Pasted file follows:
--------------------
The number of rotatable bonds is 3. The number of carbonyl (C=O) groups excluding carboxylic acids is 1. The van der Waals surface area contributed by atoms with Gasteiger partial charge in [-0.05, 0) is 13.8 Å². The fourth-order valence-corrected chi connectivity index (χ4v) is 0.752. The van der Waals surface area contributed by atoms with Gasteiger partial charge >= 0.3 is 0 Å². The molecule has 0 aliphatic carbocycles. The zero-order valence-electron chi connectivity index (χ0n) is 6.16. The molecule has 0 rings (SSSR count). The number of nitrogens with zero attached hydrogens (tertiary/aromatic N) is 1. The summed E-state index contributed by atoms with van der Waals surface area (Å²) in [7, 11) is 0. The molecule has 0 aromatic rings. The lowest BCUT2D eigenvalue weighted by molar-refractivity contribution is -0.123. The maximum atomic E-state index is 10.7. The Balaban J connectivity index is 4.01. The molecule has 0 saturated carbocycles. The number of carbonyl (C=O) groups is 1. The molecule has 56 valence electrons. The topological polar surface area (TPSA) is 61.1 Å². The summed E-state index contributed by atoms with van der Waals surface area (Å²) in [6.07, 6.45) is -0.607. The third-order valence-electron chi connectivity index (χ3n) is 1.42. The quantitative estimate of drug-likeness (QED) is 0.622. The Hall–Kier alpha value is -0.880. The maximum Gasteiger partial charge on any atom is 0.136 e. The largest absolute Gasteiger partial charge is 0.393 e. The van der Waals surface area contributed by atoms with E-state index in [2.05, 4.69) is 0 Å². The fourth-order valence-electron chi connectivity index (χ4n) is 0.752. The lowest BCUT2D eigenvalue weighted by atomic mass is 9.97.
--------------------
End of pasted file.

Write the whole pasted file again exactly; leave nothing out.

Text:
The number of rotatable bonds is 3. The number of carbonyl (C=O) groups excluding carboxylic acids is 1. The van der Waals surface area contributed by atoms with Gasteiger partial charge in [-0.05, 0) is 13.8 Å². The fourth-order valence-corrected chi connectivity index (χ4v) is 0.752. The van der Waals surface area contributed by atoms with Gasteiger partial charge >= 0.3 is 0 Å². The molecule has 0 aliphatic carbocycles. The zero-order valence-electron chi connectivity index (χ0n) is 6.16. The molecule has 0 rings (SSSR count). The number of nitrogens with zero attached hydrogens (tertiary/aromatic N) is 1. The summed E-state index contributed by atoms with van der Waals surface area (Å²) in [7, 11) is 0. The molecule has 0 aromatic rings. The lowest BCUT2D eigenvalue weighted by molar-refractivity contribution is -0.123. The maximum atomic E-state index is 10.7. The Balaban J connectivity index is 4.01. The molecule has 0 saturated carbocycles. The number of carbonyl (C=O) groups is 1. The molecule has 56 valence electrons. The topological polar surface area (TPSA) is 61.1 Å². The summed E-state index contributed by atoms with van der Waals surface area (Å²) in [6.07, 6.45) is -0.607. The third-order valence-electron chi connectivity index (χ3n) is 1.42. The quantitative estimate of drug-likeness (QED) is 0.622. The Hall–Kier alpha value is -0.880. The maximum Gasteiger partial charge on any atom is 0.136 e. The largest absolute Gasteiger partial charge is 0.393 e. The van der Waals surface area contributed by atoms with E-state index in [2.05, 4.69) is 0 Å². The fourth-order valence-electron chi connectivity index (χ4n) is 0.752. The lowest BCUT2D eigenvalue weighted by atomic mass is 9.97.